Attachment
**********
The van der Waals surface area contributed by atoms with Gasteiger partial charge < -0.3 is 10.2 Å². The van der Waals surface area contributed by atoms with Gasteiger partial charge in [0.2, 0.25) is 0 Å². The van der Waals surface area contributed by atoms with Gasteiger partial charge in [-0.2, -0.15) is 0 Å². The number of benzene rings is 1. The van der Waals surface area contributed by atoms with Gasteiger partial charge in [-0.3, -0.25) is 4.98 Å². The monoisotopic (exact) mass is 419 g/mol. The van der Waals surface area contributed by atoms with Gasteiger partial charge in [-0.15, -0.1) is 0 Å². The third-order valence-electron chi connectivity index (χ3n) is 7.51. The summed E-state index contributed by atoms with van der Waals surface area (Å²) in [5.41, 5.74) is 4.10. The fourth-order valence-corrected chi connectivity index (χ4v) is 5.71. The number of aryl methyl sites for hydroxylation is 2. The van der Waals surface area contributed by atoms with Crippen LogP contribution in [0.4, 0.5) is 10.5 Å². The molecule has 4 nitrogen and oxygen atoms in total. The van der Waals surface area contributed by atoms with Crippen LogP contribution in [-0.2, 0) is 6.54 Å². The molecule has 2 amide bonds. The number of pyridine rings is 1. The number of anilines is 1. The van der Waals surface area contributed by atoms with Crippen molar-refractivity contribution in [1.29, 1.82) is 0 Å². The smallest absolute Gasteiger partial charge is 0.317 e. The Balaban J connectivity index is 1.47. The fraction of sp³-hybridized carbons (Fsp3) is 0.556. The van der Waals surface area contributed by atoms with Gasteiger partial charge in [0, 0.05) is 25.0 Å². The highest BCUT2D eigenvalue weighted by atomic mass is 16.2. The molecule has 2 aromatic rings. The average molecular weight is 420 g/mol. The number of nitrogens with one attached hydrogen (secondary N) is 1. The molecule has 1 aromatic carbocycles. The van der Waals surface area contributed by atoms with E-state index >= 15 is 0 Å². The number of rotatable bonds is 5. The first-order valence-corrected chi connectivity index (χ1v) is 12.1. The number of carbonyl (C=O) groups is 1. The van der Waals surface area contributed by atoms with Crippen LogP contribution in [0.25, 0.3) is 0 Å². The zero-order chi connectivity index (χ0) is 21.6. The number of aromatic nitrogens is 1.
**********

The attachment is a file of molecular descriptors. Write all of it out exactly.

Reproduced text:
The van der Waals surface area contributed by atoms with Gasteiger partial charge < -0.3 is 10.2 Å². The van der Waals surface area contributed by atoms with Gasteiger partial charge in [0.2, 0.25) is 0 Å². The van der Waals surface area contributed by atoms with Gasteiger partial charge in [-0.2, -0.15) is 0 Å². The number of benzene rings is 1. The van der Waals surface area contributed by atoms with Gasteiger partial charge in [-0.3, -0.25) is 4.98 Å². The monoisotopic (exact) mass is 419 g/mol. The van der Waals surface area contributed by atoms with Gasteiger partial charge in [-0.15, -0.1) is 0 Å². The third-order valence-electron chi connectivity index (χ3n) is 7.51. The summed E-state index contributed by atoms with van der Waals surface area (Å²) in [5.41, 5.74) is 4.10. The fourth-order valence-corrected chi connectivity index (χ4v) is 5.71. The number of aryl methyl sites for hydroxylation is 2. The van der Waals surface area contributed by atoms with Crippen LogP contribution in [0.4, 0.5) is 10.5 Å². The molecule has 4 nitrogen and oxygen atoms in total. The van der Waals surface area contributed by atoms with Crippen LogP contribution in [-0.2, 0) is 6.54 Å². The molecule has 2 amide bonds. The number of pyridine rings is 1. The number of anilines is 1. The van der Waals surface area contributed by atoms with Crippen molar-refractivity contribution in [1.29, 1.82) is 0 Å². The smallest absolute Gasteiger partial charge is 0.317 e. The Balaban J connectivity index is 1.47. The fraction of sp³-hybridized carbons (Fsp3) is 0.556. The van der Waals surface area contributed by atoms with Gasteiger partial charge in [0, 0.05) is 25.0 Å². The highest BCUT2D eigenvalue weighted by atomic mass is 16.2. The molecule has 2 aromatic rings. The average molecular weight is 420 g/mol. The number of nitrogens with one attached hydrogen (secondary N) is 1. The molecule has 1 aromatic carbocycles. The van der Waals surface area contributed by atoms with E-state index >= 15 is 0 Å². The number of rotatable bonds is 5. The first-order valence-corrected chi connectivity index (χ1v) is 12.1. The number of carbonyl (C=O) groups is 1. The van der Waals surface area contributed by atoms with Crippen LogP contribution in [0.25, 0.3) is 0 Å². The zero-order chi connectivity index (χ0) is 21.6. The number of aromatic nitrogens is 1.